So here’s the thing, gaming is rapidly changing. In some ways it’s getting more complex and in others it’s getting more accessible to all. Microsoft are once again leading the charge. In acknowledgment of the increasing sophistication of games Microsoft launched the Xbox Adaptive controller; a large adaptive and configurable controller that allows people with low mobility or disabilities to be able to play the Xbox. Additional peripherals can be combined to the controller that allows users to control the games using inputs such as switches, buttons, mounts and joysticks to create a custom controllers experience. Users can control the game using one hand, one foot or one foot and even one chin, or any combination that you could think of. It’s a highly customisable and adaptable system that gives people who otherwise would have never had a chance nor the opportunity to play games that they love.
As a result Microsoft has gained several awards for the design including one of the worlds most prestigious design awards, a Black Pencil from D&AD, as well as the Outstanding Contribution Award at the Golden Joysticks, and also Winner of the Consumer Technology Award from the Core77 Design Awards 2019 this is just to name a few but it just goes to show what an industry leader can do to make a truly meaningful impact on a community that has otherwise been left without.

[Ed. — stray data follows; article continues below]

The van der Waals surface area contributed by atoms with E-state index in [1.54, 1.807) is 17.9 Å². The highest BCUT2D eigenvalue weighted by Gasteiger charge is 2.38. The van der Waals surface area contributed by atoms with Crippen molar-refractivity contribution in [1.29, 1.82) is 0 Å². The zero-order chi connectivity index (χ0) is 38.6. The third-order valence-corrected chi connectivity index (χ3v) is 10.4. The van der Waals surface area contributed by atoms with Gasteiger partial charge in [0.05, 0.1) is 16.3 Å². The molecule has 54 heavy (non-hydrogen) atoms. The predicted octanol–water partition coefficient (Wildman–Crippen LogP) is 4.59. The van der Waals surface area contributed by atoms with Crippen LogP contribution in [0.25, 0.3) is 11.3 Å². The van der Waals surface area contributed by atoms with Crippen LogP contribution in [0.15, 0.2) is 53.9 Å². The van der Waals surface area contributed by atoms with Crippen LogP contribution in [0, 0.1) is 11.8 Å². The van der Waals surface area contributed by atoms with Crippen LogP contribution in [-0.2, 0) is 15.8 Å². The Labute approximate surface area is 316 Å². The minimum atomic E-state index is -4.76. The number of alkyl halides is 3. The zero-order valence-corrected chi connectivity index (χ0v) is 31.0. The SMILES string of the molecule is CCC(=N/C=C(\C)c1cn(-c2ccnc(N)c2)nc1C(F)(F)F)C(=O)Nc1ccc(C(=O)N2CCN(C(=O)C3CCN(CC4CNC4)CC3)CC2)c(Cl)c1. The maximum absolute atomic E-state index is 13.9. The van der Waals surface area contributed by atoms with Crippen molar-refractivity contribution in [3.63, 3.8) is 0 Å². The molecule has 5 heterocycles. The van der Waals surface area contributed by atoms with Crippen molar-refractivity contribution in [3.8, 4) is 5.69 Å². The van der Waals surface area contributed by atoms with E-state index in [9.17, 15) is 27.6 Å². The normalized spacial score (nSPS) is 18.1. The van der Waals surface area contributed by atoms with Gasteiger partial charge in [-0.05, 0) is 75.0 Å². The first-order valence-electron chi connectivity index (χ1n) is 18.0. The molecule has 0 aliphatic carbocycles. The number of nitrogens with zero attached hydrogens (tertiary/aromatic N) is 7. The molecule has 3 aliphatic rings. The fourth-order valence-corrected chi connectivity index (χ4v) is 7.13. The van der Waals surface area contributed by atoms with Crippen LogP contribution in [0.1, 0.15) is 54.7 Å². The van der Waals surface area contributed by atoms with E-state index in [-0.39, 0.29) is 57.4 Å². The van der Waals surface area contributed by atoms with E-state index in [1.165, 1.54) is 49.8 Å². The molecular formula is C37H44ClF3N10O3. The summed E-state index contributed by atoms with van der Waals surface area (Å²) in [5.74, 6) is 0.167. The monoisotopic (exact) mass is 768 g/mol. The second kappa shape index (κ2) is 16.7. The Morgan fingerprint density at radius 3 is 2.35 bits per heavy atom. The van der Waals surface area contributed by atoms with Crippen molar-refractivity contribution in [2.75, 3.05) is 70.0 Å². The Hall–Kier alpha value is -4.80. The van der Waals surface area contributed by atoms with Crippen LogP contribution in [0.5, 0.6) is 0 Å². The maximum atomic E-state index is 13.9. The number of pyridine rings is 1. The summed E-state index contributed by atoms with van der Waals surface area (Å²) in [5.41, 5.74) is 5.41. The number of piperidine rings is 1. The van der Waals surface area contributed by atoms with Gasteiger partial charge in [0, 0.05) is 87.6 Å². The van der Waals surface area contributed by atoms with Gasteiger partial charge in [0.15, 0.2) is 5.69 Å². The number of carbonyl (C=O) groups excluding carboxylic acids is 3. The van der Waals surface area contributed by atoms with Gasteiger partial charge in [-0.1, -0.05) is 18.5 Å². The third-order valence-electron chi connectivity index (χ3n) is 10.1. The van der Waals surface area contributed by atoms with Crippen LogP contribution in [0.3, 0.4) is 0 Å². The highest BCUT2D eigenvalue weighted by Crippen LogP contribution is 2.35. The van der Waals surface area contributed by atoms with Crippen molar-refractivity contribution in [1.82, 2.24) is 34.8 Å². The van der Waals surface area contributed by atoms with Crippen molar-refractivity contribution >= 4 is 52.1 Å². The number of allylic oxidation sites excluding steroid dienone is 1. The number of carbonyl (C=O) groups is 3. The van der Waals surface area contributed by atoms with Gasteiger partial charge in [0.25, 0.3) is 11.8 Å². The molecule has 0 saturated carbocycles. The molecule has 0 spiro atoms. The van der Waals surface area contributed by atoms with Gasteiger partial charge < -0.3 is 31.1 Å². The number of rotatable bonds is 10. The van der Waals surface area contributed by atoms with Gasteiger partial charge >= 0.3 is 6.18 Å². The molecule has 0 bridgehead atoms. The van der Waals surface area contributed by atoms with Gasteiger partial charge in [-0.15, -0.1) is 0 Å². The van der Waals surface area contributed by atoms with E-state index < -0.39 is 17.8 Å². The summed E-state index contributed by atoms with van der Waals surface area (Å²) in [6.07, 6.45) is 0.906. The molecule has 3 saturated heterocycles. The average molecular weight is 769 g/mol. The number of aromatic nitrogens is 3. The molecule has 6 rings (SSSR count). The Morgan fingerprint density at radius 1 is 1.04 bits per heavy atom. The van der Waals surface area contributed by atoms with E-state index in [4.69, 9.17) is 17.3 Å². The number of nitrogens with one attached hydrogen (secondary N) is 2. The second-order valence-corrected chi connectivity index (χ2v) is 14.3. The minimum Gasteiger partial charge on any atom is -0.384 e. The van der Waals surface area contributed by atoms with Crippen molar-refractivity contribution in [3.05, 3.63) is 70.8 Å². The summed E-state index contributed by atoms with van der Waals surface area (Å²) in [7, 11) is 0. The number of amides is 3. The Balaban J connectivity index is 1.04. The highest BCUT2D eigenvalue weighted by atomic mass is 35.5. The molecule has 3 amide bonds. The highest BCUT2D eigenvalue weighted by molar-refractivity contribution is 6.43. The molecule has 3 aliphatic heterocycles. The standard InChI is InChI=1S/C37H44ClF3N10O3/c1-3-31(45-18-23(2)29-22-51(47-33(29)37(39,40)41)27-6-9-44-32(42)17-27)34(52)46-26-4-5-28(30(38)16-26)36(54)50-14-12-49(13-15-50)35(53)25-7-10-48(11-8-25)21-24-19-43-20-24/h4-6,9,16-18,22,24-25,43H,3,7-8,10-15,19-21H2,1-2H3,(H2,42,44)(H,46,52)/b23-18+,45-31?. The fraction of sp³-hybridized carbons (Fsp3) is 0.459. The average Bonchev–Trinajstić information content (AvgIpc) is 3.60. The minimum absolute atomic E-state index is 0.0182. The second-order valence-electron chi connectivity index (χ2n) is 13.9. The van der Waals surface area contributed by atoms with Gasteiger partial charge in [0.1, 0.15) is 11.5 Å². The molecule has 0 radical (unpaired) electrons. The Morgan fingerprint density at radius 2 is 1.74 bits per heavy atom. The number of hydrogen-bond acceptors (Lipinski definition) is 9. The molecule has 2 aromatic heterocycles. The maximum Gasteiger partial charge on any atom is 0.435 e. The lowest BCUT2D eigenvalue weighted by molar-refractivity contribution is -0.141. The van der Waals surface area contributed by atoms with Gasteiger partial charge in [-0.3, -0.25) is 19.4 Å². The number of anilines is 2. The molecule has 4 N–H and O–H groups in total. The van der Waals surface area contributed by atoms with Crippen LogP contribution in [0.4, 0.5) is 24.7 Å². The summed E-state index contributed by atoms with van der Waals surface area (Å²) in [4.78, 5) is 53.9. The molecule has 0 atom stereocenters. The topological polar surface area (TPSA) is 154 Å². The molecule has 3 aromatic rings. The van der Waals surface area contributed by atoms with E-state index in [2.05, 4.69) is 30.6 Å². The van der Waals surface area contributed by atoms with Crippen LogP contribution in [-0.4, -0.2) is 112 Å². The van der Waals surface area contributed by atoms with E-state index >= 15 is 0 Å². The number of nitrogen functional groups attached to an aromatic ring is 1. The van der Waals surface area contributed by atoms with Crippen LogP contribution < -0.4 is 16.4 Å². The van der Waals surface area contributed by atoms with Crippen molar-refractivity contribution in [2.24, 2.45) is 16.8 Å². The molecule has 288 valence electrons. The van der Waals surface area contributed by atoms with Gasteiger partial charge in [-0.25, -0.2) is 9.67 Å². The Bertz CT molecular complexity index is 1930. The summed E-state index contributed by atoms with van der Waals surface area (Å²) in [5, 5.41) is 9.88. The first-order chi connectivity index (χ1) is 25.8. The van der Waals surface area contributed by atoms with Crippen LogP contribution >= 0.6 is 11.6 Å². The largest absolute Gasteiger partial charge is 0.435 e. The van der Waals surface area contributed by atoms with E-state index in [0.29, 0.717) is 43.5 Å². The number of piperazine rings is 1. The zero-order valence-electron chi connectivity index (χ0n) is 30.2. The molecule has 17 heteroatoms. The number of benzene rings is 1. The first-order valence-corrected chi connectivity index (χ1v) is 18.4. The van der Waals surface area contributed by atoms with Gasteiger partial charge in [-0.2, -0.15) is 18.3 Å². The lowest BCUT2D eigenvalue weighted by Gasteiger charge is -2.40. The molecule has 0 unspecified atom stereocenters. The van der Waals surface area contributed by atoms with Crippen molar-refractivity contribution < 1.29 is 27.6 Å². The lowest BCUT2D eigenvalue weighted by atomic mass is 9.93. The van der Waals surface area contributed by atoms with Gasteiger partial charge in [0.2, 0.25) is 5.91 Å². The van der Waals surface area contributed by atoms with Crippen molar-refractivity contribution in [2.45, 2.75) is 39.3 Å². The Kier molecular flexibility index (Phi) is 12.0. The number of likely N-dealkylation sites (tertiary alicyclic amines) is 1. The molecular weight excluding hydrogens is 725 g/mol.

“Stepping into a different world of complexity is the challenges faced by those tasked with designing controllers that enable human-machine-interface for Virtual Reality.”
Now if you were a gamer in 1989 you may remember the release of the Nintendo Power Glove? A brilliant piece of engineering that melded man and machine into a symbiotic, unstoppable, powerhouse breaking down the cybernetic boundaries. Okay, truthfully it did none of those things, however, this was in large part what they set out to achieve with the power glove. It was widely regarded as a flop and looked back at with a smirk, due in large part to the fact that the technology to execute their dream just didn’t exist at the time; BUT what it did do was pave the way for VR controllers.